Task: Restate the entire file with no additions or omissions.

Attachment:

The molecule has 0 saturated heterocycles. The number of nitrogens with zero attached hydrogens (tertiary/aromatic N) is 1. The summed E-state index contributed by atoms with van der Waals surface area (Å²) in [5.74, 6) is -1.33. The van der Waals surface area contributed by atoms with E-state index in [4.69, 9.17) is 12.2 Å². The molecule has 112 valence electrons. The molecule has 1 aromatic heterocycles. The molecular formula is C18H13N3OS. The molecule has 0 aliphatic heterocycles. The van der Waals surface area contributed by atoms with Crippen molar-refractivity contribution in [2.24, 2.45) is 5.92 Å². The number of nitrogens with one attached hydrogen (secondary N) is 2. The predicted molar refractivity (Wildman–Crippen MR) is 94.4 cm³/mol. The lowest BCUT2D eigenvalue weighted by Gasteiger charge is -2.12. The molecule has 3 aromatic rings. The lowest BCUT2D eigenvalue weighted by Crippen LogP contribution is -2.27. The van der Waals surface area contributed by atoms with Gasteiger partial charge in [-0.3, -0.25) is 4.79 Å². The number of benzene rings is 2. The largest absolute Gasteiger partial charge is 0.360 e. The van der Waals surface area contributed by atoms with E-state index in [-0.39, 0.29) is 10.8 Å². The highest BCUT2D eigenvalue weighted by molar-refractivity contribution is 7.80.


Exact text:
The molecule has 0 saturated heterocycles. The number of nitrogens with zero attached hydrogens (tertiary/aromatic N) is 1. The summed E-state index contributed by atoms with van der Waals surface area (Å²) in [5.74, 6) is -1.33. The van der Waals surface area contributed by atoms with E-state index in [4.69, 9.17) is 12.2 Å². The molecule has 112 valence electrons. The molecule has 1 aromatic heterocycles. The molecular formula is C18H13N3OS. The molecule has 0 aliphatic heterocycles. The van der Waals surface area contributed by atoms with Crippen molar-refractivity contribution in [2.24, 2.45) is 5.92 Å². The number of nitrogens with one attached hydrogen (secondary N) is 2. The predicted molar refractivity (Wildman–Crippen MR) is 94.4 cm³/mol. The lowest BCUT2D eigenvalue weighted by Gasteiger charge is -2.12. The molecule has 3 aromatic rings. The lowest BCUT2D eigenvalue weighted by Crippen LogP contribution is -2.27. The van der Waals surface area contributed by atoms with Gasteiger partial charge in [-0.3, -0.25) is 4.79 Å². The number of benzene rings is 2. The largest absolute Gasteiger partial charge is 0.360 e. The van der Waals surface area contributed by atoms with E-state index in [-0.39, 0.29) is 10.8 Å². The highest BCUT2D eigenvalue weighted by molar-refractivity contribution is 7.80.